Greenland ice melts four times faster than expected – what that means


A new study warns that Greenland ice melts faster than previously thought. But perhaps the biggest surprise is that most of the loss of ice comes from the fast ice sheet, not the Greenland glacier.

The new study, which was published January 21 at Proceedings of the National Science Academy, found that the largest continuous loss of ice from early 2003 to mid-2013 came from the southwestern region of Greenland, which most did not have large glaciers.

Greenland, the largest island in the world, appears to have reached a tipping point around 2002-2003 when ice loss accelerated, said lead author Michael Bevis, a geographer at Ohio State University. In 2012 the annual ice loss was "unprecedented" at a rate nearly quadrupled in 2003, Bevis said in an interview.

Most of this accelerated ice melt comes from southwest Greenland, a part of the island that is not known to lose ice quickly. Previously, the scientific focus was in the southeastern and northwestern regions of Greenland, where large glaciers drew chunks of ice the size of icebergs into the Atlantic Ocean.

"We know we have one big problem with the increasing rate of release of ice by several large glacier outlets," said Bevis. "But now we recognize the second serious problem: The more mass of ice will go as melt water, like the river flowing into the sea.

Data from the NASA GRACE satellite and GPS stations scattered around the coast of Greenland show that between 2002 and 2016, Greenland lost around 280 billion tons of ice per year. The average annual melting of ice is enough to cover the entire state of Florida and New York that sink deep in disbursement, and sink Washington, D.C. and one or two other small countries.

"This will cause additional sea level rise. We see the ice sheet reaching a critical point," Bevis said.

The Greenland ice sheet is 10,000 feet thick in several places and contains enough ice to raise the sea level 23 feet (7 meters). In the 20th century, Greenland has lost around 9,000 billion tons of ice in total, contributing 25 millimeters of sea level rise. (It takes around 360 billion tons of ice to produce one millimeter of global sea level rise.)

However, Greenland is dwarfed by the Antarctic ice sheet, which can raise sea level 57 meters if it completely melts. Alarmingly, Antarctica is also experiencing accelerated liquefaction, ice loss is six times more than four decades ago, a January 14 study reported. The ice loss averages 252 billion tons per year over the past decade.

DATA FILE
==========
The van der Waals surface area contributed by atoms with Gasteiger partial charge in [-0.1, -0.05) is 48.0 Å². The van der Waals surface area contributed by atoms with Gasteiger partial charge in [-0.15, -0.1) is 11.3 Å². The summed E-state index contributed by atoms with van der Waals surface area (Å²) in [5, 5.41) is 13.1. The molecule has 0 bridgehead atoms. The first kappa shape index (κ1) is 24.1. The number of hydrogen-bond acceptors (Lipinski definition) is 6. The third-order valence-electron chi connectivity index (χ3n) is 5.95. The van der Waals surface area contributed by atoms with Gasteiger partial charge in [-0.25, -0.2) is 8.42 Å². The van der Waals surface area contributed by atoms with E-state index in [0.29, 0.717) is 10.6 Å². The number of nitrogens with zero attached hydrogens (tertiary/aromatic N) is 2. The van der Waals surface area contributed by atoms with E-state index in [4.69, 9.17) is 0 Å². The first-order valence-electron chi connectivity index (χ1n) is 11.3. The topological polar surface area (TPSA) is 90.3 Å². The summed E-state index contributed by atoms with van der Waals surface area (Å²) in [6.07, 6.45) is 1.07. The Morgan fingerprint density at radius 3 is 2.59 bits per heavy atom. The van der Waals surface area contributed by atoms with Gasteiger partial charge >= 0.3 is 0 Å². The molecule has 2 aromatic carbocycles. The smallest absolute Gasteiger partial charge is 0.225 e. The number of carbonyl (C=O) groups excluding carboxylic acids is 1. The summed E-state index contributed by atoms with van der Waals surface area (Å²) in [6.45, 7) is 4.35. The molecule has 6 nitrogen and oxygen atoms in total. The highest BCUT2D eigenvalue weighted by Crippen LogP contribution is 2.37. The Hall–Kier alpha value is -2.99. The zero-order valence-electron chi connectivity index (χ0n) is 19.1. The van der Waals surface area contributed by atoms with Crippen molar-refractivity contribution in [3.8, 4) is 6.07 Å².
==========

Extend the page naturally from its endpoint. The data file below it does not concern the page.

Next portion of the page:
That is the same story for western North American glaciers – a fourfold loss of ice since the early 2000s to 12.3 billion tons per year, a recent study revealed.

What causes liquefaction?

Global warming with a temperature of only 1 degree C is the main driver behind the massive ice crisis of the world. In Greenland, researchers found that global warming, coupled with the negative phase of the North Atlantic Oscillation, caused a rapid melting of the ice sheet during the summer. North Atlantic Oscillation (NAO) is an irregular natural change in atmospheric pressure and brings warm and sunny summer weather to the west side of Greenland while in a negative phase. Before 2000, this did not cause significant melting of ice, said Bevis, but since then the negative phase of NAO resulted in a large increase in ice melting.

This is analogous to the El NiƱo-Southern Oscillation (ENSO) cycle and coral bleaching, he said. In 1997-98, a strong El Nino event caused massive bleaching of most of the world's tropical reefs. Previously, such events only had a small impact on coral reefs, but in 1997 climate change warmed tropical seawater to the point where any additional warming because El Nino was too much for corals to survive. Now every time an El Nino reef suffers.

The Bevis study shows southwest Greenland is where ice sheets are most vulnerable to atmospheric cycles such as El Nino which is superimposed on a warming trend, said Jason Box, a geologist at the Danish Geological Survey and Greenland. And it's clear that more overall loss of ice comes from the surface than the glaciers that end the sea, Box said.

What is needed to melt the Greenland ice sheet is the surface temperature of 1 C and sunlight. "It used to rarely get temperatures above 0 degrees on the ice sheet, but not anymore," Bevis said. And every degree above 1 C doubles the amount of melting ice.

What happens next?

Without acting immediately to dramatically reduce the burning of fossil fuels that increase global temperatures, most or all of Greenland's ice can melt, raising the sea level 23 feet, warns Richard Alley, a glaciologist at Penn State. This will happen for centuries. However, there is a warming threshold that can be traversed in decades or less and, if it exceeds long enough, the destruction of Greenland will not be changed, Alley said.

The residents of Greenland Village were evacuated as Giant Iceberg Floats By

Another major concern is that all this melt water slows down the Gulf Stream which brings warm water from the equator to the North Atlantic and cold water drops into the deep sea. The Gulf Stream, better known as Atlantic meridional overturning (AMOC) circulation, is why Western Europe has moderate weather. Last year, researchers reported in the journal Natural that AMOC has decreased in strength by 15 percent since the mid-20th century.

Meteorologists now believe this slowdown is related to the recent summer heat wave in Europe. A joint writer Natural Research, Stefan Rahmstorf of the Potsdam Institute for Research on Climate Impacts in Germany, linked slowing to the huge volume of meltwater from Greenland. "I think it's happening … And I think that's bad news," he told Washington Post.


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